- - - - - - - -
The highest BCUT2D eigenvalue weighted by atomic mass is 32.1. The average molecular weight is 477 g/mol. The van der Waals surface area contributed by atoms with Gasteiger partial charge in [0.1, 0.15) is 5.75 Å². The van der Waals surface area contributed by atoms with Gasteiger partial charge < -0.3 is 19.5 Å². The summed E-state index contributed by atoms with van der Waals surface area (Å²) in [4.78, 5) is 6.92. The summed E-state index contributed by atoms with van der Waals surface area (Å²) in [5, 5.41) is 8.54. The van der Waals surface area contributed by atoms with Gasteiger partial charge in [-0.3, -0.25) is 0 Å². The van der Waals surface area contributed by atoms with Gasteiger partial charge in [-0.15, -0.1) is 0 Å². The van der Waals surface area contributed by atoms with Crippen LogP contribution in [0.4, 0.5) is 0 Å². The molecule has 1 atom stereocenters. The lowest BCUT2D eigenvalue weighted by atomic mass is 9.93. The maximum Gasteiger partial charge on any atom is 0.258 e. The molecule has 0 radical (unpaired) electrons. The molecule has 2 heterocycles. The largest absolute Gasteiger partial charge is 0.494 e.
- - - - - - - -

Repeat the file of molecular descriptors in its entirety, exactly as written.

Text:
The highest BCUT2D eigenvalue weighted by atomic mass is 32.1. The average molecular weight is 477 g/mol. The van der Waals surface area contributed by atoms with Gasteiger partial charge in [0.1, 0.15) is 5.75 Å². The van der Waals surface area contributed by atoms with Gasteiger partial charge < -0.3 is 19.5 Å². The summed E-state index contributed by atoms with van der Waals surface area (Å²) in [4.78, 5) is 6.92. The summed E-state index contributed by atoms with van der Waals surface area (Å²) in [5, 5.41) is 8.54. The van der Waals surface area contributed by atoms with Gasteiger partial charge in [-0.3, -0.25) is 0 Å². The van der Waals surface area contributed by atoms with Gasteiger partial charge in [-0.15, -0.1) is 0 Å². The van der Waals surface area contributed by atoms with Crippen LogP contribution in [0.4, 0.5) is 0 Å². The molecule has 1 atom stereocenters. The lowest BCUT2D eigenvalue weighted by atomic mass is 9.93. The maximum Gasteiger partial charge on any atom is 0.258 e. The molecule has 0 radical (unpaired) electrons. The molecule has 2 heterocycles. The largest absolute Gasteiger partial charge is 0.494 e.